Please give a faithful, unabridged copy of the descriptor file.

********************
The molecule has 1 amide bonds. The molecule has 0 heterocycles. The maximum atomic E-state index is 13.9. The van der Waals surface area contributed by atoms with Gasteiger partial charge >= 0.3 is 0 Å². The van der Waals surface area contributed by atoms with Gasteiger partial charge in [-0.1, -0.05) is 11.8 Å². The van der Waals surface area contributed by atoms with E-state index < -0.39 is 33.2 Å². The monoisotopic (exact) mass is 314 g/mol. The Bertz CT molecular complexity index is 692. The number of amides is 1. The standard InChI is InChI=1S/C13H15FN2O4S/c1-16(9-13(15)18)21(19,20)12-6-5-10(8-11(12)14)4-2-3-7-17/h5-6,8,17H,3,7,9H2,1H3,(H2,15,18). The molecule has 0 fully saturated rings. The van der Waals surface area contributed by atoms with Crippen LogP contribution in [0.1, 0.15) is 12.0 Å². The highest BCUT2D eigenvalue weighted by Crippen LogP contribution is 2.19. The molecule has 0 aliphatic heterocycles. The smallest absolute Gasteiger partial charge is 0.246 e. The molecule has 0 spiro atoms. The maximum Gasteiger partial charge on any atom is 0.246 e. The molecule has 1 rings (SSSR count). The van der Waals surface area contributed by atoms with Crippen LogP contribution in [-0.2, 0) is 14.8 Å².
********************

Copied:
The molecule has 1 amide bonds. The molecule has 0 heterocycles. The maximum atomic E-state index is 13.9. The van der Waals surface area contributed by atoms with Gasteiger partial charge >= 0.3 is 0 Å². The van der Waals surface area contributed by atoms with Gasteiger partial charge in [-0.1, -0.05) is 11.8 Å². The van der Waals surface area contributed by atoms with E-state index < -0.39 is 33.2 Å². The monoisotopic (exact) mass is 314 g/mol. The Bertz CT molecular complexity index is 692. The number of amides is 1. The standard InChI is InChI=1S/C13H15FN2O4S/c1-16(9-13(15)18)21(19,20)12-6-5-10(8-11(12)14)4-2-3-7-17/h5-6,8,17H,3,7,9H2,1H3,(H2,15,18). The molecule has 0 fully saturated rings. The van der Waals surface area contributed by atoms with Crippen LogP contribution in [0.1, 0.15) is 12.0 Å². The highest BCUT2D eigenvalue weighted by Crippen LogP contribution is 2.19. The molecule has 0 aliphatic heterocycles. The smallest absolute Gasteiger partial charge is 0.246 e. The molecule has 0 spiro atoms. The maximum Gasteiger partial charge on any atom is 0.246 e. The molecule has 1 rings (SSSR count). The van der Waals surface area contributed by atoms with Crippen LogP contribution in [-0.2, 0) is 14.8 Å².